Animation is all over the shop.  At the best of times, it’s half as good as Monsters Inc. from 2001.  Character models lack detail but they are passable enough, scampering is clearly hiding a limited budget but at least fits considering the fact that we’re talking about squirrels and rats and the like, and there’s a bit in the finale involving water that doesn’t look horrible.  Otherwise, this is hideous.  Lighting is dreadful, sequences set at night barely look any different from sequences set in the day except that the sky is now purple.  Everything lacks detail, something that’s especially prominent whenever the famed and desired nuts get a close-up and just end up looking plastic.  Character movements that don’t involve scampering are too restrained and unconvincing, especially whenever cartoon physics take over (there are multiple jokes that should end with one or more characters dead which, incidentally, saps any tension the later sequences should have).  Facial expressions frequently border on completely lifeless and mostly just settle for plain boredom, the lone female human genuinely looks like a Barbie doll and it is creepy as all hell.  And character designs are uninspired with some characters (namely that bird and any and all humans) looking like they don’t even belong in the same film as the rest.

Also, during the aforementioned end credits dance party, an animated version of Psy comes out to dance to Gangam Style and I am not kidding or exaggerating or anything of the sort when I tell you that it is genuinely the cheapest and lowest resolution animation that I have seen in a feature-length animated film released in cinemas in…  in…  You know, I honestly can’t recall ever seeing an uglier and lower-quality piece of a theatrically-released animated feature-film.  It is quite literally unbelievable just how horrible the end credits look.

Also of note is just how despicably unlikable the lead character is.  Surly (voiced by a Will Arnett who clearly does not care enough to keep up the Russian accent I think his character is supposed to have) is a thoroughly unpleasant lead who is mean to everybody, selfish, and isn’t even witty or entertaining to make up for that fact.  He’s just a jerk, a complete and total jerk.  And he remains that way for a good 80% of the film’s runtime despite needing to become a more selfless and heroic guy at the end.  So, at the 80% mark, around about the time the film’s big lifeless final chase scene starts, he suddenly becomes a paragon of virtue.  As expected, it didn’t take to me, and it especially didn’t take seeing as every other character in the film is a complete tool that nobody in their right mind would step up and defend or a really annoying one-joke blank slate (step right up, the groundhogs) that is impossible to care about.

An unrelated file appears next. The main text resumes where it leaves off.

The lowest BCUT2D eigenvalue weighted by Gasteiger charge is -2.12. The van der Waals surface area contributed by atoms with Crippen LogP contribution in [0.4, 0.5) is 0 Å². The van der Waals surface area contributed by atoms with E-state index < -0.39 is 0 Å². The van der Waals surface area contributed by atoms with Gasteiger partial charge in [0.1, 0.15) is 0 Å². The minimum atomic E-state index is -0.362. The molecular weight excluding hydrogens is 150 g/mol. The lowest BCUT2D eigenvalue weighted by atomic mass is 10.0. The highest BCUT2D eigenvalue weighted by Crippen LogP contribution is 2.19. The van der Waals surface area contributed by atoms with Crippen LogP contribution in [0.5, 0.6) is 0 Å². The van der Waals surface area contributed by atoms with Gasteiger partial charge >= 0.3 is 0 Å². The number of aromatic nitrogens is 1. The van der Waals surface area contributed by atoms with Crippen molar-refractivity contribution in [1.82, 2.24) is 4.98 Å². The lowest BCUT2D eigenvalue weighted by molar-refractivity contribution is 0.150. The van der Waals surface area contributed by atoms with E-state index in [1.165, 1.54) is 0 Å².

Look, folks, I am tired.  I am tired of animated films that are not trying harder.  Before The Nut Job, a trailer for Jorge R Guitérrez’s upcoming debut feature-length animated film The Book Of Life was shown.  In that one two minute trailer, I saw more imagination, invention, heart, character, love, visual splendour and overall effort than the entirety of The Nut Job.  There was also a trailer for Laika’s third animated feature The Boxtrolls and that too displayed more imagination, invention, heart, character, love, visual splendour and overall effort in two minutes than all 86 of The Nut Job.  I am tired of people not aiming for those levels, I am tired of people not trying.  They don’t even have to be that good, just as long as everyone involved is clearly trying.  So I am done giving crappy animated films a pass.  In a year that has seen The Lego Movie, in a year that has seen Mr. Peabody & Sherman and in a year that has seen How To Train Your Dragon 2, there is no excuse for Escape From Planet Earth, there is no excuse for Tarzan, there is no excuse for The House Of Magic and there is no excuse for the cynical, soulless pile of complete tripe known as The Nut Job.

You want to distract your kids with cartoons for two hours?  Turn on Cartoon Network, turn on Nicktoons, turn on Disney; turn on any TV channel that shows cartoons because there are brand new kids’ shows on the air right now who are of far higher quality than this crap and which will cost you pretty much nothing.  Just do not take them to this because not only is there better, and not only do your kids deserve better, animation as a whole deserves better.  Do not reward them for churning sh*t like this out.

Callum Petch wants to run til we meet in the night.  Follow him on the Twitters (@CallumPetch)!

100 Greatest TV Episodes: Good Grief (s2, ep4)

arrested development good grief peanutsCult US sitcom Arrested Development returns to our screens this Sunday and, rather than the harsh and unforgiving world of network television, it has found a new home on Netflix. It would be unfair to blame Fox for the show’s failure to gather an audience during its original three season stint between 2003 and 2006. The network gave it a fair crack, but this idiosyncratic comedy couldn’t attract more than the proverbial handful of dedicated followers.